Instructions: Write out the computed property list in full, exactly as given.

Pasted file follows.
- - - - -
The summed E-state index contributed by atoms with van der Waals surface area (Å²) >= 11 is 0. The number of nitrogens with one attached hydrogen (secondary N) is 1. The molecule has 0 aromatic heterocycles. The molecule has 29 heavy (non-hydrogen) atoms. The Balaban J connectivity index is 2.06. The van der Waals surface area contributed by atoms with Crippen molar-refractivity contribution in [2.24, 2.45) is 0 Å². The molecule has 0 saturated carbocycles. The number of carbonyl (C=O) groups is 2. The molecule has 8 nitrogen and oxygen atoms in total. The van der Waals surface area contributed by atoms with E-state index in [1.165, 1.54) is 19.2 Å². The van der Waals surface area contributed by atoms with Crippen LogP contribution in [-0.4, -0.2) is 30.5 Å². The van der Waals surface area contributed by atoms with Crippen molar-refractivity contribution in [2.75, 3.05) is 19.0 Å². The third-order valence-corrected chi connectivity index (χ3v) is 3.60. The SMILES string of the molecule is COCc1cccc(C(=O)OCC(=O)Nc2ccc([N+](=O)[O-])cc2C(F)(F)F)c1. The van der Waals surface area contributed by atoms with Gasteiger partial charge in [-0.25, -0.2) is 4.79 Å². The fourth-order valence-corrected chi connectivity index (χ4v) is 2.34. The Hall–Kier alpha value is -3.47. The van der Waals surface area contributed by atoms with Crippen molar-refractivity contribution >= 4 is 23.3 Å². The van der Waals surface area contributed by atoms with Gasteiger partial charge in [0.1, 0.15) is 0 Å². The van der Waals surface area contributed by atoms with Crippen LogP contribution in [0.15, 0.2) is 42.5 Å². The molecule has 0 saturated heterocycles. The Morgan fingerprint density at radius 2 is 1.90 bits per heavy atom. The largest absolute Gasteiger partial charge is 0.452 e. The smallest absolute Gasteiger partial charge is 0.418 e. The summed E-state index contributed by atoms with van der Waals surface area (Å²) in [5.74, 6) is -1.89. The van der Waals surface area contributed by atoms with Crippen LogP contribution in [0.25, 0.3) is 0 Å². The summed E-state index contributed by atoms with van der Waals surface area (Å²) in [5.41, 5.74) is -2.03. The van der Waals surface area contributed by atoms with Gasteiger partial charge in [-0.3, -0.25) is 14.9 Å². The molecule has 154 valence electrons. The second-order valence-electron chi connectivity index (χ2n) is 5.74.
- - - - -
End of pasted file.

The summed E-state index contributed by atoms with van der Waals surface area (Å²) >= 11 is 0. The number of nitrogens with one attached hydrogen (secondary N) is 1. The molecule has 0 aromatic heterocycles. The molecule has 29 heavy (non-hydrogen) atoms. The Balaban J connectivity index is 2.06. The van der Waals surface area contributed by atoms with Crippen molar-refractivity contribution in [2.24, 2.45) is 0 Å². The molecule has 0 saturated carbocycles. The number of carbonyl (C=O) groups is 2. The molecule has 8 nitrogen and oxygen atoms in total. The van der Waals surface area contributed by atoms with E-state index in [1.165, 1.54) is 19.2 Å². The van der Waals surface area contributed by atoms with Crippen LogP contribution in [-0.4, -0.2) is 30.5 Å². The van der Waals surface area contributed by atoms with Crippen molar-refractivity contribution in [2.75, 3.05) is 19.0 Å². The third-order valence-corrected chi connectivity index (χ3v) is 3.60. The SMILES string of the molecule is COCc1cccc(C(=O)OCC(=O)Nc2ccc([N+](=O)[O-])cc2C(F)(F)F)c1. The van der Waals surface area contributed by atoms with Gasteiger partial charge in [-0.25, -0.2) is 4.79 Å². The fourth-order valence-corrected chi connectivity index (χ4v) is 2.34. The Hall–Kier alpha value is -3.47. The van der Waals surface area contributed by atoms with Crippen molar-refractivity contribution >= 4 is 23.3 Å². The van der Waals surface area contributed by atoms with Gasteiger partial charge in [0.1, 0.15) is 0 Å². The van der Waals surface area contributed by atoms with Crippen LogP contribution in [0.15, 0.2) is 42.5 Å². The molecule has 0 saturated heterocycles. The Morgan fingerprint density at radius 2 is 1.90 bits per heavy atom. The largest absolute Gasteiger partial charge is 0.452 e. The smallest absolute Gasteiger partial charge is 0.418 e. The summed E-state index contributed by atoms with van der Waals surface area (Å²) in [5.74, 6) is -1.89. The van der Waals surface area contributed by atoms with Crippen LogP contribution in [0.25, 0.3) is 0 Å². The summed E-state index contributed by atoms with van der Waals surface area (Å²) in [5.41, 5.74) is -2.03. The van der Waals surface area contributed by atoms with Gasteiger partial charge in [-0.3, -0.25) is 14.9 Å². The molecule has 154 valence electrons. The second-order valence-electron chi connectivity index (χ2n) is 5.74.